We squeezed out our last day on the GLT by mid afternoon, and reached our vehicle just as the predicted rain started to fall. Truly, our trip was blessed by the best two day window of weather out of of the surrounding 10 day stretch.
I awoke before the two hammock hangers and probably rousted Rangoon with the smell of wood smoke emanating from my paint can wood stove.
Sure, it takes me longer to get my water boiled than a flame thrower Jet Boil or even an alcohol stove, but I like using dry fire wood, which was in abundance around our camp site. I keep learning how to improve the efficiency of working the little firebox, which seems to do best with the steady addition of pencil thin pieces of fuel, at the rate of a couple of sticks every two minutes or so. It does require close tending, an ancient ritual that is foreign to us in modern America, but which is no doubt the morning routine of millions of others of us today scattered throughout the globe.
I measured out three spoons of ground coffee into my MSR filter, placed it in my Orikaso folding mug, poured the boiling water in and soon, I was in breakfast land, sipping hot joe and munching down a couple of crumbled strawberry icing-glazed Pop Tarts. Yum.
We still had some work ahead of us today.
First, we had to work our way up some 600 vertical feet to the Town Corner campsite, then ascend another 600 vertical feet to the summit of Long Mountain at 3,021”. I was pulling myself along at the back of our little pack this morning, enjoying the heck out of the meandering trail, when at some point the trail designer must have tired of moving the angle of the path to and fro up the hillside and proclaimed, “Let’s get this over with!” We headed straight up.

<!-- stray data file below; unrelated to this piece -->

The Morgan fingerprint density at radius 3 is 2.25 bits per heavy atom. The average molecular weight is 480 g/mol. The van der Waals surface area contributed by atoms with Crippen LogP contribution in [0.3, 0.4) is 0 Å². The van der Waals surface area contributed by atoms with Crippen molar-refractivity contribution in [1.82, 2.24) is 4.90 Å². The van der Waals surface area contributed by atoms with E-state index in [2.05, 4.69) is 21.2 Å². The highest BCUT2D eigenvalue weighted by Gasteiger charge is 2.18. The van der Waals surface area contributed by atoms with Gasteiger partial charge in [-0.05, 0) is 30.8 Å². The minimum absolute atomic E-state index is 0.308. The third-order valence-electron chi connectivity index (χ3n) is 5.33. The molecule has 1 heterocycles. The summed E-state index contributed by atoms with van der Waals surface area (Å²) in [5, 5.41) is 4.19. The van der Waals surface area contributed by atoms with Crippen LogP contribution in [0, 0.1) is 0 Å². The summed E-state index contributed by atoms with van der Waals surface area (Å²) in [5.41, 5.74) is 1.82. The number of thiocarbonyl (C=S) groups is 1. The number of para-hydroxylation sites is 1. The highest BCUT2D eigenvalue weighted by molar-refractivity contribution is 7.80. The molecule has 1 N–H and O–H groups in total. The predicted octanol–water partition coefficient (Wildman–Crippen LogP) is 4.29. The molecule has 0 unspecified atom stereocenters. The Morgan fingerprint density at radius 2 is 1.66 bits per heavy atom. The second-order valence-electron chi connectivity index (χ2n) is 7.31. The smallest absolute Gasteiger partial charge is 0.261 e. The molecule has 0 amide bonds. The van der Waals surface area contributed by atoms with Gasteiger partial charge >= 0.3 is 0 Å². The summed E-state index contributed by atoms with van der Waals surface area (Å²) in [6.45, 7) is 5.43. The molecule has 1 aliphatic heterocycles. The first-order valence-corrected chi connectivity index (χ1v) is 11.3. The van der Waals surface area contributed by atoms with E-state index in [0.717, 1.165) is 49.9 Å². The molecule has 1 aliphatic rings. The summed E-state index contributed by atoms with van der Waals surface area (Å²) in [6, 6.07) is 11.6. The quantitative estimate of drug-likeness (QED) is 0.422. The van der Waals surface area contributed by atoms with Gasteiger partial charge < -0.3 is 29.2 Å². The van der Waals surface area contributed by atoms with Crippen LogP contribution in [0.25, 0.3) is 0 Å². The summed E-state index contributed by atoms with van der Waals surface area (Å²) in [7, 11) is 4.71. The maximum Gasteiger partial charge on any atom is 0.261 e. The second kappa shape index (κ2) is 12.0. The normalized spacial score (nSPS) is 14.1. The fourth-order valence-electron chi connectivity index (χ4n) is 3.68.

I looked at the map again , and there it was. A perfectly drawn straight line that headed up the last half of the ascent to the top of Long Mountain. The trail was following the yellow paint parks that define the town line between Newry and Andover. I kept plodding on, slowly but surely, and made it up eventually, and appreciated that Tso and ‘Goon waited for me a couple of times on their own measured pull up the mountain.
It was then down, down, down, eventually down to a low point at some 1600’,
Here is 5 minute movie of Rangoon and Tso walking on the flats before we head up:
Then the last final challenge up to the top of Puzzle Mountain, at 3,080’. Can you say, “Dig deep?” I downed my final bottle of 5 Hour Energy and hoped like hell it could click in, soon. It’s not easy gaining 1400 feet of elevation in a mile.
We spent the bulk of the time from noon until about 2:30 PM, walking and eating up the rest of our food, knowing that we’d soon be in the car, and destinations known. Thankfully the last half mile of ascent had something resembling switchbacks laid down ahead of us to assist our throbbing calve muscles. The humidity was rising as we completed the day, and with it clouds of black flies then proceeded to fly into our mouths and eyeballs. I even slathered bug repellant that I got from Tso.
The last couple of miles were fairly easy a descent back to the lot on Rt. 26.
So, in the end, we did it. I apparently misread the Maine Sunday Telegram article written by Carey Kish about hiking the Grafton Loop Trail, where he says “ Two days is too fast.” We ended up doing the Loop in a 48 hour period , plus 5 hours. Only he was talking about half the Loop. No matter. It wasn’t so bad, no really, it was pretty good.
What can I say about hiking with these two men? I can’t say enough. It was a glorious return , occasionally humbling, but mostly deeply satisfying experience to be back in the woods with these two respected veterans of last years Long Haul hike. Rangoon, Tso, and I just work together well, and we enjoy each other’s company immensely. There does not seem to be much that we can’t do, day after day. We’re planning to keep doing it.